With Spring Break on the way (FINALLY), it’s time to start thinking about preparing your equipment for vacation. We are so excited to share with you some great vacation tips from today’s guest blogger, Matt Aden. Here’s a little background information on Matt before we get started.
“Originally from Colorado, I graduated from Colorado State University in 2007, with a Bachelors degree in Construction Management. One week after graduation, I was in sunny San Diego. It is one of the most beautiful places in the world and I am lucky to call it home.
I love to surf, skate, take photos, and sit on the beach. There is something strange about the ocean that only a surfer can understand. It changes you. When I’m out in the water, nothing else matters. Not that big meeting I have in the morning or the fact that I missed a deadline. It’s complete bliss, and I LOVE it. Getting crushed in a large shore break by massive waves is pretty exhilarating, too.
Photography has changed my whole outlook on life. I’ve never been more passionate about anything I’ve ever done and I’m waiting for the right opportunity to drop everything and travel the world.”
How should you decide what equipment to take with you on vacation?
When it comes to planning for a vacation one must ask themselves what the purpose of the vacation is. If I am going on a family vacation to relax in a cabin somewhere in the mountains, I’m not typically going to pack my entire camera bag with me.
But if the purpose for traveling is photography, then I take a whole different approach to packing. Since most of my vacations these days are planned around photography, my checked bags look more like a camera store than the latter. In order to be prepared for every possible situation, I find myself bringing all of my gear. Being unprepared for any situation on the road leaves me wondering for months, if not years, after about missing a shot. Better be safe than sorry.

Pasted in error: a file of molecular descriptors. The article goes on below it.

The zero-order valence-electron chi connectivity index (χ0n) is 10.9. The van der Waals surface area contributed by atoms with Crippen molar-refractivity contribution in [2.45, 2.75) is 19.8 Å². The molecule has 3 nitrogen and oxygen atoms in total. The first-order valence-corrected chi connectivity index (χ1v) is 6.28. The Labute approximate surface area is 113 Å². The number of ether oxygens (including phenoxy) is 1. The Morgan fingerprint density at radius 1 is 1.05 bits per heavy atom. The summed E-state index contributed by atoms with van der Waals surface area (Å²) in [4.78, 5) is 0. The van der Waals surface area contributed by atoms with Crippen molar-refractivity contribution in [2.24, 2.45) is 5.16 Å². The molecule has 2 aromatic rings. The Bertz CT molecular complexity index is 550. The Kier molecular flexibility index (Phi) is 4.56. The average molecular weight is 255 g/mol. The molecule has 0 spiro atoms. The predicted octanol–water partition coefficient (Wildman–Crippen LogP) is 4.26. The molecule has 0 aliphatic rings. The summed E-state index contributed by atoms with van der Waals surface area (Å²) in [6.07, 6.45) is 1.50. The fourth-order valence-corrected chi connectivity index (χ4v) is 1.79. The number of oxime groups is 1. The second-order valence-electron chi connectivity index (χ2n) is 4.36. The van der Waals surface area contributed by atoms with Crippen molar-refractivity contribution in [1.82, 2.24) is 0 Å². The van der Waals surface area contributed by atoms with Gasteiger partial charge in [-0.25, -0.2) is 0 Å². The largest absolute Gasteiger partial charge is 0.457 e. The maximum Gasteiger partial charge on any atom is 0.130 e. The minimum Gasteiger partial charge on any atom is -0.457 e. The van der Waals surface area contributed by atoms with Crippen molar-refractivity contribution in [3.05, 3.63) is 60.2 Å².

How do you pack your gear for the trip?
Two main items come in to play when I am packing for a vacation. A backpack and my pelican case. Since I tend to do a lot of hiking/walking on vacation, having a good backpack that doesn’t get in the way is very important to me. The pelican case is a hard case, that has a spot for a pad lock. It provides some serious peace of mind with regards to checking a bag full of camera gear.
Do I need to take any special precautions when shooting on a beach around all this sand and water?
I spend the majority of my time shooting on or around the beach. Simply being mindful of your surroundings is very important. Don’t ever set your camera down in the sand and replacing your lens cap promptly after shooting will keep your lens safe. One thing that I learned the hard way is, if it is windy on the beach, try to avoid changing your lens at all costs. Dust and sand will get into your camera body and it is a nightmare getting it all out.
Also, if you are shooting with a tripod, and the legs touch the salt water (I’m sometimes up to my waist in salt water) it is a good idea to wash it off with fresh water when you get home and leave the legs extended to dry. Other wise the salt will clog up the legs and rust any metal parts. I go through 2-3 cheap tripods a year because of this.